Cliff May began designing and building homes in his early-20s, but wasn’t licensed as an architect until the last year of his life (1908-1989).
He spent his boyhood summers at his Aunt Jane McGee’s home at the Los Flores adobe on Rancho Santa Margarita y Las Flores, now a part of Camp Pendleton. He also roamed the Santa Margarita ranch house and the Casa de Estudillo, two other important adobe haciendas.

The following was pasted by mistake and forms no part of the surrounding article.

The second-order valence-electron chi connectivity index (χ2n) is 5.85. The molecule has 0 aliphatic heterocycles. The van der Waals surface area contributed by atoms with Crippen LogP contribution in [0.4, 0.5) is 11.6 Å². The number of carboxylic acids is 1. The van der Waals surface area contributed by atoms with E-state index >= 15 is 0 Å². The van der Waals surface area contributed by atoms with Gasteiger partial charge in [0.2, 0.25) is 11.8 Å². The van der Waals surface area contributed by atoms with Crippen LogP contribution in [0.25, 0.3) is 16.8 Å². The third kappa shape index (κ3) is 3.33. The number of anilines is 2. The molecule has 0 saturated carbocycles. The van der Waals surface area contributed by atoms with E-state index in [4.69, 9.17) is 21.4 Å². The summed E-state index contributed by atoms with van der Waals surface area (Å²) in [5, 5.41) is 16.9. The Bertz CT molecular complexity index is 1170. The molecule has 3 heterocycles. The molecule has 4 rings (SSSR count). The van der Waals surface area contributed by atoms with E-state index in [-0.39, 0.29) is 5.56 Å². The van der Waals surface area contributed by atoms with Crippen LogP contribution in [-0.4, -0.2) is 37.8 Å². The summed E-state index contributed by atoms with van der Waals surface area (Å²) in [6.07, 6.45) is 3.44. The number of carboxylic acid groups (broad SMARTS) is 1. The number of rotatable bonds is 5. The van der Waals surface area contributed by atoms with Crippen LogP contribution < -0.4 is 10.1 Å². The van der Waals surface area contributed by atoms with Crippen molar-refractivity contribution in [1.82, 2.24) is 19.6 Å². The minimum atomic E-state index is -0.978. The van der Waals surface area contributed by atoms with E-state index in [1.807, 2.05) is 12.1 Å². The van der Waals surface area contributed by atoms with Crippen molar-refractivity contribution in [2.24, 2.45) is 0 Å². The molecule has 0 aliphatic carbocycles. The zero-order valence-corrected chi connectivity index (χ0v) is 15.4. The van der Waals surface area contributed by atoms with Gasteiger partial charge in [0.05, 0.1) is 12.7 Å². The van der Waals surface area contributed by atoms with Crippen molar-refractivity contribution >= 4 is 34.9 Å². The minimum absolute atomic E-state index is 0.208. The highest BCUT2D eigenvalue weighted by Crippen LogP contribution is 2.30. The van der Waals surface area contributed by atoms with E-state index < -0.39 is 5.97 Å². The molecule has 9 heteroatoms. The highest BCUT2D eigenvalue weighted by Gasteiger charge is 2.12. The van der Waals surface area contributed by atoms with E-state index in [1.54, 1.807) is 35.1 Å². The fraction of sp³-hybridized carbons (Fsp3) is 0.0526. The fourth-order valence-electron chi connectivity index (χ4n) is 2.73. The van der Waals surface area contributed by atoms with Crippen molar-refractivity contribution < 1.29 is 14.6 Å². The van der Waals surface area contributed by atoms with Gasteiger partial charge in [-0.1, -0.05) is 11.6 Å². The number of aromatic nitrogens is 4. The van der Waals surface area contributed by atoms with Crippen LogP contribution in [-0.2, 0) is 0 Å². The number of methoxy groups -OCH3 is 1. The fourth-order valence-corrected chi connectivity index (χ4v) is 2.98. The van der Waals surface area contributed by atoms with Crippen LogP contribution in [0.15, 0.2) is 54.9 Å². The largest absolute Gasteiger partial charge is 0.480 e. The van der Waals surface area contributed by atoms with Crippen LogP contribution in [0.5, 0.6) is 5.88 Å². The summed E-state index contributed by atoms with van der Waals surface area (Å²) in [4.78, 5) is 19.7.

May expressed a visceral understanding of what made these earthy, old haciendas with thick walls and low roofs so comfortable, when he reminisced about his youth: “The ranch house had eveything a California house should be. It had cross ventilation, the floor was level with the ground,and with its courtyard and the exterior corridor, it was about sunshine and informal outdoor living.”
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